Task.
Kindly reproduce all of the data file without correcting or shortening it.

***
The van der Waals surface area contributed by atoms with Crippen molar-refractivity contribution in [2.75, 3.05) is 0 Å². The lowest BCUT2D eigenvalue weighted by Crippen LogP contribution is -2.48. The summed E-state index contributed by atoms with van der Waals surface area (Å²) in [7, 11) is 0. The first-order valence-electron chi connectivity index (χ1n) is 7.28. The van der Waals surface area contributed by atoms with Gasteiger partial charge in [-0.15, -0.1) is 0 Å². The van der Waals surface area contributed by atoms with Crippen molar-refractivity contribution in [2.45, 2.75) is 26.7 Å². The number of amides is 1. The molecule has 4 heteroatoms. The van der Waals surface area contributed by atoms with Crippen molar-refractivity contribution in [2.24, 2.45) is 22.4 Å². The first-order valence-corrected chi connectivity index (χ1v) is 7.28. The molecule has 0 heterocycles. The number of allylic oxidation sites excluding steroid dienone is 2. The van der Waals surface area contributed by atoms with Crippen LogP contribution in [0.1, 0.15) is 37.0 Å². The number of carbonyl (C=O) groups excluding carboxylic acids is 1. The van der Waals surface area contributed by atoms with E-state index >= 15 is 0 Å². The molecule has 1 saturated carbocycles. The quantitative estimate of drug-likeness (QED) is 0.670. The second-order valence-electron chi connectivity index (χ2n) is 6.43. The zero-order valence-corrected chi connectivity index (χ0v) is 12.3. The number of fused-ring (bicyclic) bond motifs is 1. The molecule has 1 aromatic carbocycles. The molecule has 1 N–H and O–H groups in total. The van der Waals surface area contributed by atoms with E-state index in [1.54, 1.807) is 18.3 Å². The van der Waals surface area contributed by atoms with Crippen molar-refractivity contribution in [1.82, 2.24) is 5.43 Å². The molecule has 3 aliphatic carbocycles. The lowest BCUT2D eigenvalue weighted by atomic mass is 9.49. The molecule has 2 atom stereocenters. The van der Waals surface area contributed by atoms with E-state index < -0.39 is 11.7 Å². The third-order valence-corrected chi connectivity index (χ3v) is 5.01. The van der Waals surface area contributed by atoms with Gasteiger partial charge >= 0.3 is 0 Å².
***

The van der Waals surface area contributed by atoms with Crippen molar-refractivity contribution in [2.75, 3.05) is 0 Å². The lowest BCUT2D eigenvalue weighted by Crippen LogP contribution is -2.48. The summed E-state index contributed by atoms with van der Waals surface area (Å²) in [7, 11) is 0. The first-order valence-electron chi connectivity index (χ1n) is 7.28. The van der Waals surface area contributed by atoms with Gasteiger partial charge in [-0.15, -0.1) is 0 Å². The van der Waals surface area contributed by atoms with Crippen molar-refractivity contribution in [2.45, 2.75) is 26.7 Å². The number of amides is 1. The molecule has 4 heteroatoms. The van der Waals surface area contributed by atoms with Crippen molar-refractivity contribution in [2.24, 2.45) is 22.4 Å². The first-order valence-corrected chi connectivity index (χ1v) is 7.28. The molecule has 0 heterocycles. The number of allylic oxidation sites excluding steroid dienone is 2. The van der Waals surface area contributed by atoms with Crippen LogP contribution in [0.1, 0.15) is 37.0 Å². The number of carbonyl (C=O) groups excluding carboxylic acids is 1. The van der Waals surface area contributed by atoms with E-state index >= 15 is 0 Å². The molecule has 1 saturated carbocycles. The quantitative estimate of drug-likeness (QED) is 0.670. The second-order valence-electron chi connectivity index (χ2n) is 6.43. The zero-order valence-corrected chi connectivity index (χ0v) is 12.3. The number of fused-ring (bicyclic) bond motifs is 1. The molecule has 1 aromatic carbocycles. The molecule has 1 N–H and O–H groups in total. The van der Waals surface area contributed by atoms with E-state index in [1.54, 1.807) is 18.3 Å². The van der Waals surface area contributed by atoms with Crippen molar-refractivity contribution in [1.82, 2.24) is 5.43 Å². The molecule has 3 aliphatic carbocycles. The lowest BCUT2D eigenvalue weighted by atomic mass is 9.49. The molecule has 2 atom stereocenters. The van der Waals surface area contributed by atoms with E-state index < -0.39 is 11.7 Å². The third-order valence-corrected chi connectivity index (χ3v) is 5.01. The van der Waals surface area contributed by atoms with Gasteiger partial charge >= 0.3 is 0 Å².